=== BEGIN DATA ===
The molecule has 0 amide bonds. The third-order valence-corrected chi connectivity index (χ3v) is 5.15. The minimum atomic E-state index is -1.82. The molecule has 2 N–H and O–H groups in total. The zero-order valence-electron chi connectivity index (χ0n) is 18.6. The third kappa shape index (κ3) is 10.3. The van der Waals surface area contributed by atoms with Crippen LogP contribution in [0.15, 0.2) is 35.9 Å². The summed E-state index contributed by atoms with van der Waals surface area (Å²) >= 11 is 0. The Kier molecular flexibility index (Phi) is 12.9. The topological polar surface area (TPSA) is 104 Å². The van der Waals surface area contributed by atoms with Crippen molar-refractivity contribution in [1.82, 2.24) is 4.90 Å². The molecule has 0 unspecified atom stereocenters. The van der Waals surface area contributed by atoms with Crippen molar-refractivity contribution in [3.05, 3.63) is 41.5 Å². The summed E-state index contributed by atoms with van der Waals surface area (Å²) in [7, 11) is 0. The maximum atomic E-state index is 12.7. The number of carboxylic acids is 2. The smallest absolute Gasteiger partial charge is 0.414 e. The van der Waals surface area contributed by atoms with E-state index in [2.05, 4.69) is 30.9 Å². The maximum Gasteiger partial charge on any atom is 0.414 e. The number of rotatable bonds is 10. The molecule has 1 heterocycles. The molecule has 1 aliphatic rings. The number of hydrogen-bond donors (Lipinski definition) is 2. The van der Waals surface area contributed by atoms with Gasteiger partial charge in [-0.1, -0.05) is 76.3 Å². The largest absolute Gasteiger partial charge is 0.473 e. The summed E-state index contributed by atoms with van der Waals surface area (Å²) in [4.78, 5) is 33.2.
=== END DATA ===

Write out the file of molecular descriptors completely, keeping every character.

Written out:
The molecule has 0 amide bonds. The third-order valence-corrected chi connectivity index (χ3v) is 5.15. The minimum atomic E-state index is -1.82. The molecule has 2 N–H and O–H groups in total. The zero-order valence-electron chi connectivity index (χ0n) is 18.6. The third kappa shape index (κ3) is 10.3. The van der Waals surface area contributed by atoms with Crippen LogP contribution in [0.15, 0.2) is 35.9 Å². The summed E-state index contributed by atoms with van der Waals surface area (Å²) >= 11 is 0. The Kier molecular flexibility index (Phi) is 12.9. The topological polar surface area (TPSA) is 104 Å². The van der Waals surface area contributed by atoms with Crippen molar-refractivity contribution in [1.82, 2.24) is 4.90 Å². The molecule has 0 unspecified atom stereocenters. The van der Waals surface area contributed by atoms with Crippen molar-refractivity contribution in [3.05, 3.63) is 41.5 Å². The summed E-state index contributed by atoms with van der Waals surface area (Å²) in [7, 11) is 0. The maximum atomic E-state index is 12.7. The number of carboxylic acids is 2. The smallest absolute Gasteiger partial charge is 0.414 e. The van der Waals surface area contributed by atoms with E-state index in [2.05, 4.69) is 30.9 Å². The maximum Gasteiger partial charge on any atom is 0.414 e. The number of rotatable bonds is 10. The molecule has 1 heterocycles. The molecule has 1 aliphatic rings. The number of hydrogen-bond donors (Lipinski definition) is 2. The van der Waals surface area contributed by atoms with Gasteiger partial charge in [-0.1, -0.05) is 76.3 Å². The largest absolute Gasteiger partial charge is 0.473 e. The summed E-state index contributed by atoms with van der Waals surface area (Å²) in [4.78, 5) is 33.2.